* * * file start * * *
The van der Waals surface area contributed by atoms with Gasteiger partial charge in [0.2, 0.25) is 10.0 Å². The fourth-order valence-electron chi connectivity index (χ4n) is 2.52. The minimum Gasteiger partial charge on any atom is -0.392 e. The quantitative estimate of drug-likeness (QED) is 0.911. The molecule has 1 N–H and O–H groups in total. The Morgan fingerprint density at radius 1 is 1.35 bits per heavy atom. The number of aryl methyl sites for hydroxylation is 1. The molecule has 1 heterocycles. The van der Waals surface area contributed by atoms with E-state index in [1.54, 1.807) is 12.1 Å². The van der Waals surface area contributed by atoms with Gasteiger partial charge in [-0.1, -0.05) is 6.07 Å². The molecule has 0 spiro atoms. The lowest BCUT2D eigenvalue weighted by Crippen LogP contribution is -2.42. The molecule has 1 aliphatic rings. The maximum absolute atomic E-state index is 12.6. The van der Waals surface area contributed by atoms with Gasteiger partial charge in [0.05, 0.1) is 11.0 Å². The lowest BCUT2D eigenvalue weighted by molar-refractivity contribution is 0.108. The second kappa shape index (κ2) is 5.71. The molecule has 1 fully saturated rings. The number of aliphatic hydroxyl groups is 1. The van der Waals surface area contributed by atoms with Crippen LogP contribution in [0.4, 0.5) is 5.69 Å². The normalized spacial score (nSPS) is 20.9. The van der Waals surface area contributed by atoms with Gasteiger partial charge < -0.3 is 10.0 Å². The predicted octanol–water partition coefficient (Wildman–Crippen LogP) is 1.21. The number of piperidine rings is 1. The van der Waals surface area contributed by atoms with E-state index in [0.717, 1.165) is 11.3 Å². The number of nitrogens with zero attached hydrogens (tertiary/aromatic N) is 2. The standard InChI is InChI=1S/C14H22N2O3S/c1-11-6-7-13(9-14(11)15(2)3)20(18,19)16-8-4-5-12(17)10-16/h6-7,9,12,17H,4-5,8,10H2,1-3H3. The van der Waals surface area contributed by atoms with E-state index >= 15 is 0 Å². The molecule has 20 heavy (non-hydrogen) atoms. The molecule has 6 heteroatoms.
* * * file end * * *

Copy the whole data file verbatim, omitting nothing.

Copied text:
The van der Waals surface area contributed by atoms with Gasteiger partial charge in [0.2, 0.25) is 10.0 Å². The fourth-order valence-electron chi connectivity index (χ4n) is 2.52. The minimum Gasteiger partial charge on any atom is -0.392 e. The quantitative estimate of drug-likeness (QED) is 0.911. The molecule has 1 N–H and O–H groups in total. The Morgan fingerprint density at radius 1 is 1.35 bits per heavy atom. The number of aryl methyl sites for hydroxylation is 1. The molecule has 1 heterocycles. The van der Waals surface area contributed by atoms with E-state index in [1.54, 1.807) is 12.1 Å². The van der Waals surface area contributed by atoms with Gasteiger partial charge in [-0.1, -0.05) is 6.07 Å². The molecule has 0 spiro atoms. The lowest BCUT2D eigenvalue weighted by Crippen LogP contribution is -2.42. The molecule has 1 aliphatic rings. The maximum absolute atomic E-state index is 12.6. The van der Waals surface area contributed by atoms with Gasteiger partial charge in [0.05, 0.1) is 11.0 Å². The lowest BCUT2D eigenvalue weighted by molar-refractivity contribution is 0.108. The second kappa shape index (κ2) is 5.71. The molecule has 1 fully saturated rings. The number of aliphatic hydroxyl groups is 1. The van der Waals surface area contributed by atoms with Crippen LogP contribution in [0.4, 0.5) is 5.69 Å². The normalized spacial score (nSPS) is 20.9. The van der Waals surface area contributed by atoms with Gasteiger partial charge < -0.3 is 10.0 Å². The predicted octanol–water partition coefficient (Wildman–Crippen LogP) is 1.21. The number of piperidine rings is 1. The van der Waals surface area contributed by atoms with E-state index in [0.717, 1.165) is 11.3 Å². The number of nitrogens with zero attached hydrogens (tertiary/aromatic N) is 2. The standard InChI is InChI=1S/C14H22N2O3S/c1-11-6-7-13(9-14(11)15(2)3)20(18,19)16-8-4-5-12(17)10-16/h6-7,9,12,17H,4-5,8,10H2,1-3H3. The van der Waals surface area contributed by atoms with E-state index >= 15 is 0 Å². The molecule has 20 heavy (non-hydrogen) atoms. The molecule has 6 heteroatoms.